Crackpot: The Obsessions of John Waters
I've been a fan of John Waters ever since I was a kid and saw something on daytime TV about his movie Polyester. Of course, it was famously presented in Odorama, and my childish imagination was captured by the idea. I really wanted to see that movie. While in high school his great muse Divine became something of a pop-star, and I followed her career with great interest. A 200 kilo drag queen was always going to grab my interest, especially one singing Hi N-R-G disco tunes.
By the time I got anywhere that actually played his movies he had just released the original Hairspray, and I was an instant fan. In those days there was a revival-house cinema in Sydney (does anyone remember it?), and they regularly played his back catalogue. So I saw in quick succession Female Trouble, Desperate Living and the infamous Pink Flamingos.
This book, Crackpot, was released in 1983, and it is a fine collection of Waters' essays cataloguing his unlikely obsessions and distasteful enthusiasms. It should come as no surprise that his trashy facade obscures a distinctly literary soul, and he writes beautifully, and very, very funnily. As well as being a wonderful exploration of Waters' interior world, Crackpot also serves as something of a primer of 1980s popular culture, and if I ever ran a University course on that subject (hello academic world - are you listening?) this would definitely be my textbook.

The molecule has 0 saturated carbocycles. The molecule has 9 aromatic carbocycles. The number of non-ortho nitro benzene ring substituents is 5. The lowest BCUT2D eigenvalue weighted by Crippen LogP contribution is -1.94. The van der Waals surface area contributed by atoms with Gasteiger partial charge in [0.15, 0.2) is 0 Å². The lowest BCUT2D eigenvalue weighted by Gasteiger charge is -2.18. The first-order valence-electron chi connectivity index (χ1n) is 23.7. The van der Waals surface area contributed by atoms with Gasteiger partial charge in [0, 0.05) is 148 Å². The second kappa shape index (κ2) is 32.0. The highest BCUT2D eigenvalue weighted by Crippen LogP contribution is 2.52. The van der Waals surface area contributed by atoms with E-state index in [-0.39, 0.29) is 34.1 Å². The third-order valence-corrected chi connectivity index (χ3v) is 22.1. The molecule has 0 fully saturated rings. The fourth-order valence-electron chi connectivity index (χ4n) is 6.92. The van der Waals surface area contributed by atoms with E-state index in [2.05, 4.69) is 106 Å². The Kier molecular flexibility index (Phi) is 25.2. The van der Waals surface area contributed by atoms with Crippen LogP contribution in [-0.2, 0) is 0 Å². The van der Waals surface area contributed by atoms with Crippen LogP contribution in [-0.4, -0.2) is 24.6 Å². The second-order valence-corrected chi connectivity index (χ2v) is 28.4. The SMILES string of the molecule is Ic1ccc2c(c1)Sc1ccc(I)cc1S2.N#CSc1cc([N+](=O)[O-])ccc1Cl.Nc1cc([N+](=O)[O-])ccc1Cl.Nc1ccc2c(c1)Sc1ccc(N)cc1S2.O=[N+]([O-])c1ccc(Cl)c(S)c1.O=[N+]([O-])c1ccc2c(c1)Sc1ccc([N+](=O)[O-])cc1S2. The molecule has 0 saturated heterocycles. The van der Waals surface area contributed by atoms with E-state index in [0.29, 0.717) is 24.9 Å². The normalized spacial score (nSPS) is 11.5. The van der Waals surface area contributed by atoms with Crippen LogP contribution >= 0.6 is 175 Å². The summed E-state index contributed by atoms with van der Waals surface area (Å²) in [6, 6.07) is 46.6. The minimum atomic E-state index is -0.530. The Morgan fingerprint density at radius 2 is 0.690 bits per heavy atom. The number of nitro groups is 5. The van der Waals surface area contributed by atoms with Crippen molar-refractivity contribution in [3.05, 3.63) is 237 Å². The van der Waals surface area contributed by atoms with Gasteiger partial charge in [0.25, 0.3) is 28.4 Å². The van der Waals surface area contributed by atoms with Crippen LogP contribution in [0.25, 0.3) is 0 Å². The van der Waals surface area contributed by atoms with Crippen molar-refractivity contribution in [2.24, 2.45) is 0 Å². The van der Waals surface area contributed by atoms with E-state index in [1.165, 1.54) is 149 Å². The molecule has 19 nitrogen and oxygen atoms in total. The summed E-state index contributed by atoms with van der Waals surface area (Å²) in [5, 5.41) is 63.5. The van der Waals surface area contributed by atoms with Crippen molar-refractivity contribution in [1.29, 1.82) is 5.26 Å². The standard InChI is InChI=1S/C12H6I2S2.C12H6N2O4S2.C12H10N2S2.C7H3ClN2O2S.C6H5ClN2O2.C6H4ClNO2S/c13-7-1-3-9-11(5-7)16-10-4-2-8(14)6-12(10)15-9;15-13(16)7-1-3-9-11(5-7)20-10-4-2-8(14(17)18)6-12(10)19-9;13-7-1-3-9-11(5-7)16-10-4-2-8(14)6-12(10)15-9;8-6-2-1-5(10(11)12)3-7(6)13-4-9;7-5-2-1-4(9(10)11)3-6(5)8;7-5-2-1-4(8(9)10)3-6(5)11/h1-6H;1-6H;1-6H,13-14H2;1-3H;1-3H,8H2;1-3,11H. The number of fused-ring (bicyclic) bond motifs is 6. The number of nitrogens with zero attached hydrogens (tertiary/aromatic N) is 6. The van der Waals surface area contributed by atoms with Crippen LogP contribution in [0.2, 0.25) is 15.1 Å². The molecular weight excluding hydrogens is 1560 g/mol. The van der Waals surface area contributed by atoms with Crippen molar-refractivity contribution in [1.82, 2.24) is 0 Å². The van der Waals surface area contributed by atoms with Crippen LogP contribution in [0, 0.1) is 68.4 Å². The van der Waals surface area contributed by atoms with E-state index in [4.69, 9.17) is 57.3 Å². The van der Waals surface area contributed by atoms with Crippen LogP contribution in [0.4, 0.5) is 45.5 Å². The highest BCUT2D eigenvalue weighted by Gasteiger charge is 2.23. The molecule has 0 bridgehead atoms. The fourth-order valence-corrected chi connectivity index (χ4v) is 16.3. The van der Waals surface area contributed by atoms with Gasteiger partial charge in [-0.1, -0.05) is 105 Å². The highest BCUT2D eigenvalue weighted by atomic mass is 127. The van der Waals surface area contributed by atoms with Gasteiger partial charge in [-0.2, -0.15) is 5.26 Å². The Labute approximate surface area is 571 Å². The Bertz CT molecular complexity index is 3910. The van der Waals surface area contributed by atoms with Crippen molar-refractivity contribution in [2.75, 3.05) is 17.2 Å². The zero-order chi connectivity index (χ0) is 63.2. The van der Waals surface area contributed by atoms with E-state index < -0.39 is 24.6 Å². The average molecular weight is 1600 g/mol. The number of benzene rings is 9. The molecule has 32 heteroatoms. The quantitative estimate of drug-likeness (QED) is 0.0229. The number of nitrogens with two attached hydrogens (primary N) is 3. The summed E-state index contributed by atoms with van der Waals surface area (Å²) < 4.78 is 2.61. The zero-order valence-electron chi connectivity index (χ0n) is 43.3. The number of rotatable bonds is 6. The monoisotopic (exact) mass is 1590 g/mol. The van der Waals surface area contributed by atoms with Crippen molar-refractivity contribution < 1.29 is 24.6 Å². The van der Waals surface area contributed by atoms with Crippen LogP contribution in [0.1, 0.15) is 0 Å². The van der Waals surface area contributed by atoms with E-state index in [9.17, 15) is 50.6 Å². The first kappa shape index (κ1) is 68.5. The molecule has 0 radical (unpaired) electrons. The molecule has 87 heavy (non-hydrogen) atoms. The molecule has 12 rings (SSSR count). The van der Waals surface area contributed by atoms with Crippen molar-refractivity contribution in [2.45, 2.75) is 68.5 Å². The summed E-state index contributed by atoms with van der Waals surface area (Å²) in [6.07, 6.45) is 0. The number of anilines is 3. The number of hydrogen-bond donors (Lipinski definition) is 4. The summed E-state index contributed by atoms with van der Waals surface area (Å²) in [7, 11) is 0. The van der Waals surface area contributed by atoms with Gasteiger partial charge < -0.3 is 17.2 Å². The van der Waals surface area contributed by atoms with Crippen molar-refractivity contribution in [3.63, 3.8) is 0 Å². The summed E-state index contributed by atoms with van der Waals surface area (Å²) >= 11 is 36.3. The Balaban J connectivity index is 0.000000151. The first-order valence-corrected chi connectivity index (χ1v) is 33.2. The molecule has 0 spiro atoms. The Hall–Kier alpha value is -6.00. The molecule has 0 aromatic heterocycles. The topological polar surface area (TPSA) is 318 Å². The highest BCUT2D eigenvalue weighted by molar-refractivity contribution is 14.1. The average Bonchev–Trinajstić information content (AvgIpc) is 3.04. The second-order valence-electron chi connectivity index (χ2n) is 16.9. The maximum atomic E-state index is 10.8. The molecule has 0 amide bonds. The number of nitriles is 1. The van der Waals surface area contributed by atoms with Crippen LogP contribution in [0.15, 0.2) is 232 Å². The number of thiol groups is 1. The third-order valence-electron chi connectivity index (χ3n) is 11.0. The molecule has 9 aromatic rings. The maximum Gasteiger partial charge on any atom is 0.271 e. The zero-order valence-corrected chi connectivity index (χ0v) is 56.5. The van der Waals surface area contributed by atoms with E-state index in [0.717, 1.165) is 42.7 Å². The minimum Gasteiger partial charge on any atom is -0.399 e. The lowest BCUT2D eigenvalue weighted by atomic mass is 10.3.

It's a wonderfully nostalgic read as he details an interview with Pia Zadora, or mentions in passing Boy George's birthday party. Indeed, the whole book is something of a self-conscius exercise in nostalgia, a commodity that Waters trades in extensively and which, I think, characterises his work. Anyone familiar with his film work will recognise in these essays the germ of many of his plots (the whole scenario of Hairspray, for example, is presented in a reflection on TV in Baltimore in the 60s, and many of the characters that turn up in Pecker, and Cecil B. Demented, among many others, are described here as real people Waters knew in his youth).
Along with nostalgia and a kabuki-esque dedication to tastelessness (and he says a lot of things in this book that he'd never get away with in teh infinitely more politically correct 21st century), Waters writes well on the subject of celebrity. Of course, queerness and celebrity have always gone hand in hand, and Waters would seem to have been the textbook little homely gay kid who develops an encyclopedic knowledge of the lesser celebrities of his childhood.His essay on 'How to Become Famous' could actually be read as a self-help manual, and contains much salient advice on how to become a celebrity, no matter what. Some of the tips include: "Exaggerate Yourself...if you're overweight, go eat ten pies..." and "Die...Drastic? Well, I thought you were serious."
Unsurprisingly, he turns out to be a real film buff, and rights just as insightfully on the films of Jean-Luc Godard as he does on the oeuvre of Jayne Mansfield. I wanted to read this book again before I started on his new book Role Models, which is an examination of his literary (and other) influences. John Waters is a genius, there is no doubt about it, and his books prove that he is a polymath to boot.